3 Learning and Development KPIs Your C-Suite Will Care About

Three darts hitting the bullseye of a dartboard.

Critical to building a high-performance culture at your company is a positive, proactive learning program that enhances your employees’ skill sets. Yet, 56 percent of the 300 learning and development leaders surveyed in Towards Maturity‘s 2018 L&D Health Check reported that learning is not a management priority. To prove your program’s effectiveness and worth to the highest level of your company, the C-suite, you must choose learning and development KPIs to communicate in the metrics-driven language of executive leadership.

First off, why measure?

Every learning and development effort your company undertakes must have a quantifiable ROI. Traditional key performance indicators (KPIs) for L&D programs include metrics for user adoption and completion rates, such as the percentage of staff who completed assigned training and average time-to-completion. KPIs reveal user satisfaction with the L&D platform and can measure risk in industries where training is a compliance requirement.

However, KPIs aren’t always holistic measures of business value. You need to identify learning and development KPIs that tell a story about your L&D investments. Are they moving the business closer to performance goals—by industry or by department? Are they showing the impact of learning on staff performance?

Check out these three L&D KPIs you may want to consider tracking:

1. Monthly sales growth

The performance of the sales team in response to educational activities can be measured by individual and team month-over-month growth in sales closed. Sales can either be measured as the total value of new accounts closed or new customer acquisition. L&D activities that could impact this KPI could include training on sales techniques and learning programs to educate the sales team on customer pain points, competitor weaknesses or the customer journey. There could be a demonstrable relationship between sales training on new products or features and monthly sales growth in that product category.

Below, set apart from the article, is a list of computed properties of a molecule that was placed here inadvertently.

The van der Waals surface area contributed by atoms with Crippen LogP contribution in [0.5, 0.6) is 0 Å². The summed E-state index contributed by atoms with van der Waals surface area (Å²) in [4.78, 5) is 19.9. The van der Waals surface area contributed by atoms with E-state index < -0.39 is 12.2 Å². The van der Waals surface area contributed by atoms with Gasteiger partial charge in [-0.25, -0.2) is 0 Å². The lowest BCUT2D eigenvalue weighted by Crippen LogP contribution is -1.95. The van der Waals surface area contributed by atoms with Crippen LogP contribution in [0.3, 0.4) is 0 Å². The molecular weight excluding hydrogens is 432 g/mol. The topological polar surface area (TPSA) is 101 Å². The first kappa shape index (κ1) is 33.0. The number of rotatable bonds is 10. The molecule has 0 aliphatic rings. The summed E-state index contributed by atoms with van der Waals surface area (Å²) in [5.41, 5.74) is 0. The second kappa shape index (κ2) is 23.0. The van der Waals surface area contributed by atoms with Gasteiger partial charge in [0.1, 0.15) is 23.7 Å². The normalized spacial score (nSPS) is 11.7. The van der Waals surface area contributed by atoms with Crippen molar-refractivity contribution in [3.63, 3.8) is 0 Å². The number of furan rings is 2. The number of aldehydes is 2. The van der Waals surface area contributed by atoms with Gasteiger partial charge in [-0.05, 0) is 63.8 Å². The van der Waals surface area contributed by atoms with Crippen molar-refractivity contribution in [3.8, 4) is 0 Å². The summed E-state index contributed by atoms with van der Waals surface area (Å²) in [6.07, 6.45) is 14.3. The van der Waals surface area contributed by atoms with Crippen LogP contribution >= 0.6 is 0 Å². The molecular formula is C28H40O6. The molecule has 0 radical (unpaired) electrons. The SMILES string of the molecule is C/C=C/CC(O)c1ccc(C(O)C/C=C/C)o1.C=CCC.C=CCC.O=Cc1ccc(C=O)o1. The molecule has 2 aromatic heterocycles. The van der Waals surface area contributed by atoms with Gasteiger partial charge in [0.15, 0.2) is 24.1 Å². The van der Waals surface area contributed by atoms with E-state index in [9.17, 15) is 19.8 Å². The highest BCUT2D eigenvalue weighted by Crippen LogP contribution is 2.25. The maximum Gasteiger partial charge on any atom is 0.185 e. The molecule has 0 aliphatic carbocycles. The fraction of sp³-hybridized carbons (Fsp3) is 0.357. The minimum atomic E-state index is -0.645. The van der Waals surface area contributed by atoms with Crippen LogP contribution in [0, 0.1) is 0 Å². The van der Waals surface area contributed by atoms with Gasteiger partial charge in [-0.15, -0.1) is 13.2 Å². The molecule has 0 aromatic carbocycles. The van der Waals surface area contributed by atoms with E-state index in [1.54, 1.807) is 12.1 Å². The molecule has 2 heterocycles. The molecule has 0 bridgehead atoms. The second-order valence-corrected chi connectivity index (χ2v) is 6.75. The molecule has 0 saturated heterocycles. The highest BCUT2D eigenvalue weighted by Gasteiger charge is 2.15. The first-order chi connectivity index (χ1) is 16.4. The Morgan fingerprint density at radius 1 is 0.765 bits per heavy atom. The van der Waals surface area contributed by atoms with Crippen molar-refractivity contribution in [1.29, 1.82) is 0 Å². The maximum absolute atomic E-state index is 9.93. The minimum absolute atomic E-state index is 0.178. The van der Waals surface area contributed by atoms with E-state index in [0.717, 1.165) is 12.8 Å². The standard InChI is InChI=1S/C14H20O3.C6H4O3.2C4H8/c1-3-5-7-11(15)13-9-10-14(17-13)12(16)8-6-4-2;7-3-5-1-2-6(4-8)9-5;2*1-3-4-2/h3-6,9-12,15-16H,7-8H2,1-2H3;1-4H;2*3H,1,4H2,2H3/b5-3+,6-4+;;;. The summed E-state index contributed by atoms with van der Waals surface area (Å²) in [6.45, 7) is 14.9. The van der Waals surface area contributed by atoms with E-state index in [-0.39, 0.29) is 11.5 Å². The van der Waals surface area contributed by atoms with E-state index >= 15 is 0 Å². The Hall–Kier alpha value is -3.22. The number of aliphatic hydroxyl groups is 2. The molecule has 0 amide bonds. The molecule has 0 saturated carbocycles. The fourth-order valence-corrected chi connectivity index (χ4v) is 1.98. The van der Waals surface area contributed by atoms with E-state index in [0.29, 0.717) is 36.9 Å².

2. Monthly qualified leads growth

Marketing performance is likely best tracked with KPIs that measure more than just the quantity of leads generated. The best metrics look at quality, as well. Marketing performance can be measured by the month-over-month growth in marketing-qualified leads that are eligible to be passed to the sales team. L&D focuses that could push the needle higher include marketing education on buyer personas, digital marketing techniques or lead nurturing techniques which result in a higher velocity of well-qualified leads.

3. Net Promoter Score

Every employee who is customer-facing or involved in customer communications has an impact on Net Promoter Score (NPS). NPS is a measure of how likely customers are to recommend the business to a friend or family member. Customers who rate themselves as a nine or 10 are “promoters,” while customers who score lower than six are “detractors.” A lift in NPS can reveal future business success and the value of L&D for effective customer service and communications. Investing in L&D activities on customer service techniques, product training, and customer satisfaction education could have a measurable impact on the client experience that results in a higher average NPS organization-wide.

The learning and development KPIs you choose should offer insight into program effectiveness to the C-suite and tell a clear story about how L&D investments are contributing to the organization’s bottom line. With these metrics in mind, you can help position L&D at the center of your executives’ plans.

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